“Then He remembered the days of old, Moses and his people, saying, Where is He that brought them up out of the sea with the shepherd of His flock? where is He that put His Holy Spirit within him?” (Isaiah 63:11).
There are several explicit references (and many other implicit references) to this third Person of the Godhead in the ancient Scriptures. One of these is in our text, and in the preceding verses, which also mention the second Person of the Godhead. “For He said, Surely they are my people, children that will not lie: so He was their Savior. In all their affliction He was afflicted, and the angel of His presence saved them: in His love and in His pity He redeemed them; and He bare them, and carried them all the days of old. But they rebelled, and vexed His Holy Spirit: therefore He was turned to be their enemy, and He fought against them” (Isaiah 63:8–10).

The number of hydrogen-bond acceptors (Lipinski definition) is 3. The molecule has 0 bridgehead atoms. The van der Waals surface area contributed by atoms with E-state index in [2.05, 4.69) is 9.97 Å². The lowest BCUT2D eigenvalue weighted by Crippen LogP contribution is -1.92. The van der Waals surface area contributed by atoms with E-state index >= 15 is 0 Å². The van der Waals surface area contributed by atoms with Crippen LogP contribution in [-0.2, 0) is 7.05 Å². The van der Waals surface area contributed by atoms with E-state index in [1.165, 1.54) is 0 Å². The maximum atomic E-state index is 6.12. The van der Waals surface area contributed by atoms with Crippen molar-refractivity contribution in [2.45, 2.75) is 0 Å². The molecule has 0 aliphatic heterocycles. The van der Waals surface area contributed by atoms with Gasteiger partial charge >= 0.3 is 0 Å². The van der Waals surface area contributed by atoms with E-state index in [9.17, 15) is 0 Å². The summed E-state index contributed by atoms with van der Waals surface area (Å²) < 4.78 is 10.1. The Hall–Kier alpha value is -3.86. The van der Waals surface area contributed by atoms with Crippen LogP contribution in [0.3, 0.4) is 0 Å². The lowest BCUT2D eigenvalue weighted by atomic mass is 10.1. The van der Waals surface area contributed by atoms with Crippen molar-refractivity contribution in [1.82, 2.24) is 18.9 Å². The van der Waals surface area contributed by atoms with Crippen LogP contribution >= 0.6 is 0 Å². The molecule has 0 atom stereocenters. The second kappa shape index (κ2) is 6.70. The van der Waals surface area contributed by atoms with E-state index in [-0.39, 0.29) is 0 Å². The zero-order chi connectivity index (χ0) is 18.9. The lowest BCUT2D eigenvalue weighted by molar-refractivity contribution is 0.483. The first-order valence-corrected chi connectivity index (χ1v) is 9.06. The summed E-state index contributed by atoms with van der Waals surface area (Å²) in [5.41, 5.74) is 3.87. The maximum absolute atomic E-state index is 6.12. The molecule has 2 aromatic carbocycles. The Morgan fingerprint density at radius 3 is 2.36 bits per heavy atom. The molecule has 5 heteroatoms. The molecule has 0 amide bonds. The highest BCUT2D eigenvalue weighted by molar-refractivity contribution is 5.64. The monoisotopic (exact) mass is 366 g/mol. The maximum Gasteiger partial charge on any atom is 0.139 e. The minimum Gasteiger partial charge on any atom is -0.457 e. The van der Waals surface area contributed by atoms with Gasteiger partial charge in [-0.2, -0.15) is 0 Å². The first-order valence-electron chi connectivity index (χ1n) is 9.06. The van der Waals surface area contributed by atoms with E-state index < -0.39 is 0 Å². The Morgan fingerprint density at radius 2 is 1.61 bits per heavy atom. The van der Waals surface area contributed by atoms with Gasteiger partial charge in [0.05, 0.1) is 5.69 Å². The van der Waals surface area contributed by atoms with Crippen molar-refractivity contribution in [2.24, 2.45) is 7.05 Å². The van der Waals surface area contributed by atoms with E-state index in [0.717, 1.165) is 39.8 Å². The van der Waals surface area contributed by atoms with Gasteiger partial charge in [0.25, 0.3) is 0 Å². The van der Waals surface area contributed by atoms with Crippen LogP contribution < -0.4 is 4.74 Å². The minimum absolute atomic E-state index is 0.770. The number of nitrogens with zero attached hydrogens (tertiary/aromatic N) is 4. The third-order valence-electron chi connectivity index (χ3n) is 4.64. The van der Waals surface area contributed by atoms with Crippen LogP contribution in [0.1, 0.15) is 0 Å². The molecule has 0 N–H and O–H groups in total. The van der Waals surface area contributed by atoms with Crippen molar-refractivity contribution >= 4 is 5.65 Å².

It was possible to “vex the Holy Spirit” then, just as it is possible for a believer to “grieve . . . the Holy Spirit” today (Ephesians 4:30). Today, a Christian may also “quench . . . the Spirit” (I Thessalonians 5:19), an experience similar to that of David when he had deliberately committed a gross sin and finally cried out: “Take not thy Holy Spirit from me” (Psalm 51:11).
In addition to these specific references, there are approximately forty references in the Old Testament to “the Spirit of God” or “the Spirit of the LORD”—the first being at the very point of creation when “the Spirit of God moved upon the face of the waters” (Genesis 1:2). All three persons of the Godhead are seen in action in Isaiah 48:16: “Come ye near unto me, hear ye this; I have not spoken in secret from the beginning; from the time that it was, there am I: and now the LORD God, and His Spirit, hath sent me.” God the Holy Spirit was, indeed, “put within” Moses and His people long ago, just as He indwells each believer today. HMM